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ABC Kitchen

For years, Jean-Georges Vongerichten’s has been the “love ’em and leave ’em” of chefs, opening new restaurants at a vigorous clip and abandoning them after the reviews are in. He claims to remain in charge, but you never see him there again.

So when we heard that Vongerichten was opening two restaurants in the space of a month—first the Mark (which we visited last week), then ABC Kitchen—we were more than a little skeptical. Much to our surprise, ABC Kitchen turns out to be the better restaurant, and it just might remain worthwhile long after Vongerichten’s attention wanders elsewhere.

ABC Kitchen is part of the department store ABC Home. There have been other restaurants in this space, though none I have visited. The space fits the sparse ABC aesthetic, with its off-whites and exposed beams.

At first, the concept sounded like a big bore: yet another environmentally conscious haute barnyard with organic, locally sourced ingredients and an herb garden on the roof. We’ve heard that song before.

But ABC Kitchen takes it farther than just about anyone else, with tables made from reclaimed wood, vintage dessert plates and flatware purchased on eBay, coasters made from corrugated cardboard, soy-based candles, and even organic cleaning products.

None of this would matter if the food didn’t deliver, but we liked almost everything we tried. Chef de cuisine Dan Kluger has worked at Union Square Café and Tabla, and more recently at the Core Club. At a restaurant where the menu, by definition, will need to change constantly, we assume that the food is really his, and not Vongerichten’s. That gives us some confidence that the place might avoid falling to the static torpor that dooms most Vongerichten places..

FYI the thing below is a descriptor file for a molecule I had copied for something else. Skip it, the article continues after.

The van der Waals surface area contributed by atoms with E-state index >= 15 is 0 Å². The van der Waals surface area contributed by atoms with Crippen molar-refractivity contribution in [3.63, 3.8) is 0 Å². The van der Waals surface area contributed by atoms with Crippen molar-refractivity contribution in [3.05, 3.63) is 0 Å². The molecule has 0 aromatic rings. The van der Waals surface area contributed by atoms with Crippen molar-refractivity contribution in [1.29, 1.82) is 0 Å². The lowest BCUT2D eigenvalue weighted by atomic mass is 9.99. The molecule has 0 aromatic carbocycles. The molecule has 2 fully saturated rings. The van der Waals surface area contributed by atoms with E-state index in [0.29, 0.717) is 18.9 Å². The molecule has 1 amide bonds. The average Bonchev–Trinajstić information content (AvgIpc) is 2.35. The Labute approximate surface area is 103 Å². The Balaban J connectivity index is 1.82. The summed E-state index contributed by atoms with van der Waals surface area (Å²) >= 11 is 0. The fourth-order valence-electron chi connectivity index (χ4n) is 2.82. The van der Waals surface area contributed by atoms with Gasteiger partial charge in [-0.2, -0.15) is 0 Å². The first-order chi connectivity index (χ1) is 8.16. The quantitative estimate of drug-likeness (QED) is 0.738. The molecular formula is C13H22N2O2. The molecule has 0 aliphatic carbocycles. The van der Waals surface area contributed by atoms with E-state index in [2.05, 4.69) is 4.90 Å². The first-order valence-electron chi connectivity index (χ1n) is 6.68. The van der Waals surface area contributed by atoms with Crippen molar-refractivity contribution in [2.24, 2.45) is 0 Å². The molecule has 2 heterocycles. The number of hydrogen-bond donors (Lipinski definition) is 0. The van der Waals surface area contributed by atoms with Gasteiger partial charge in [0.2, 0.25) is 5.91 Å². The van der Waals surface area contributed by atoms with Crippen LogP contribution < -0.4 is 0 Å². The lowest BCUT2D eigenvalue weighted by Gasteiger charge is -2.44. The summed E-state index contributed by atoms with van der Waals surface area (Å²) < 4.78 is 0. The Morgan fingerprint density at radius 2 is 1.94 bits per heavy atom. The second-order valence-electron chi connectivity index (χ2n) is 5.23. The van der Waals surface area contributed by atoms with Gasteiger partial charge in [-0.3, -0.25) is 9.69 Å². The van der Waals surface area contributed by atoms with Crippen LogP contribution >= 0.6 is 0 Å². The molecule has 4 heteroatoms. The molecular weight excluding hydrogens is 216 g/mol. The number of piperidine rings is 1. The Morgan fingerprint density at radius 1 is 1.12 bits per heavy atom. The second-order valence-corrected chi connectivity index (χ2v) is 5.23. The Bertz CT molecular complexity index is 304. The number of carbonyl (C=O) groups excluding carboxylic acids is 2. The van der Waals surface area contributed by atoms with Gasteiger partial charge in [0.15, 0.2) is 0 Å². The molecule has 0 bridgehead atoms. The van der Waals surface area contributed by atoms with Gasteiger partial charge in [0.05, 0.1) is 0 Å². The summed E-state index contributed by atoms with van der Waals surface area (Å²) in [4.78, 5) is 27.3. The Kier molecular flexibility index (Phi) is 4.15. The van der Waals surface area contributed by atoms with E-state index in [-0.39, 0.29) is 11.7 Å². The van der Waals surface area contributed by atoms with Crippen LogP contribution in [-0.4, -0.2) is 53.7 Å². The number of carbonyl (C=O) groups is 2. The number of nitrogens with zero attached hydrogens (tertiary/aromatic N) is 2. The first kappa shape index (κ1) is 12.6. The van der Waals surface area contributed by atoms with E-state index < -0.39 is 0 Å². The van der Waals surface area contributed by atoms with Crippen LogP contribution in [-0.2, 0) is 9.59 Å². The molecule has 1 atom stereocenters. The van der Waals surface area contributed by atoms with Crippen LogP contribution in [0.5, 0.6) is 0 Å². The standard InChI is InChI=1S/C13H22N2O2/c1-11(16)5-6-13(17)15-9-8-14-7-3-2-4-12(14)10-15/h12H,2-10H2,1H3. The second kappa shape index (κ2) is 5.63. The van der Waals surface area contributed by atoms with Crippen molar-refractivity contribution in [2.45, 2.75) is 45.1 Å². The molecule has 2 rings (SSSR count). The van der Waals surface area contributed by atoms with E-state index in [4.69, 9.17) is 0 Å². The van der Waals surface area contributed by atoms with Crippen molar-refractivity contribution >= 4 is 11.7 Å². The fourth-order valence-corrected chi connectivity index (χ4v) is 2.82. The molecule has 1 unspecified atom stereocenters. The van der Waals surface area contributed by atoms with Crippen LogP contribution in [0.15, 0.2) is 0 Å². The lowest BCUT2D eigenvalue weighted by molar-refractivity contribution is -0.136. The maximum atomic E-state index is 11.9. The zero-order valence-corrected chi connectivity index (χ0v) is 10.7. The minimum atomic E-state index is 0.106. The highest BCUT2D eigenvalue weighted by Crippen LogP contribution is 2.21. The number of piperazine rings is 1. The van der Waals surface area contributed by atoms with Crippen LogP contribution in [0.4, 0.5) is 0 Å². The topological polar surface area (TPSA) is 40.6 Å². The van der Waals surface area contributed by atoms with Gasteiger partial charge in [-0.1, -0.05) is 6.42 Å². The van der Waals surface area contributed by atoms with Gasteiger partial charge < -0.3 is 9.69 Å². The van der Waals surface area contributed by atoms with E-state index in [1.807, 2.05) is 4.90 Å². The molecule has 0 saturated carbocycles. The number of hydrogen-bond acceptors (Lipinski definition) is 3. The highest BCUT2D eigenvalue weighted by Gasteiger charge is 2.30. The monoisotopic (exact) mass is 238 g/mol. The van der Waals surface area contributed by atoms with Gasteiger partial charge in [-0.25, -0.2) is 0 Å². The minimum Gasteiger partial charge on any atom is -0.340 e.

Prices are reasonble, with snacks and appetizers mostly $12 and under, pastas and whole wheat pizzas $12–16, entrées $22–35 (only steak and lobster above $30), and side dishes $5–8.

I started with a plate of crudités ($10; above left) at the bar with a terrific anchovy dip. Bread seemed to be house-made, served—we are told—in hand-made baskets “by the indigenous mapuche people of patagonia.”

It’s not often that a roast carrot and avocado salad ($12; above right) is a highlight of the meal, but we loved its bright, forward flavors. A pork terrine ($12; below left) was the evening’s only dud. It tasted mostly of the grease that was used in the deep fryer.

A Four Story Hills pork chop ($24; above right) was perfectly done. Crispy chicken ($21; below left) was also very good. We also liked the baked endive with ham and gruyère ($8; below right), not your typical side dish.

ABC Kitchen was doing a brisk business on a Friday evening. The crowd seemed to be drawn from the neighborhood, and not from the adjoining store. (It could be very different at lunch.) Hard surfaces and tables packed close together make for a loud space, but not unpleasantly so. For such a busy place, servers are well trained and reasonably attentive.

We can’t say whether ABC Kitchen will avoid the downward spiral that has spoiled so many of the Vongerichten restaurants. But if the farm-to-table haute barnyard concept appeals to you, right now this is one of the better versions of it.

ABC Kitchen (35 E. 18th St. between Broadway & Park Ave. S., Gramercy/Flatiron)

Food: **
Service: **
Ambiance: *
Overall: **

ABC Kitchen on Urbanspoon

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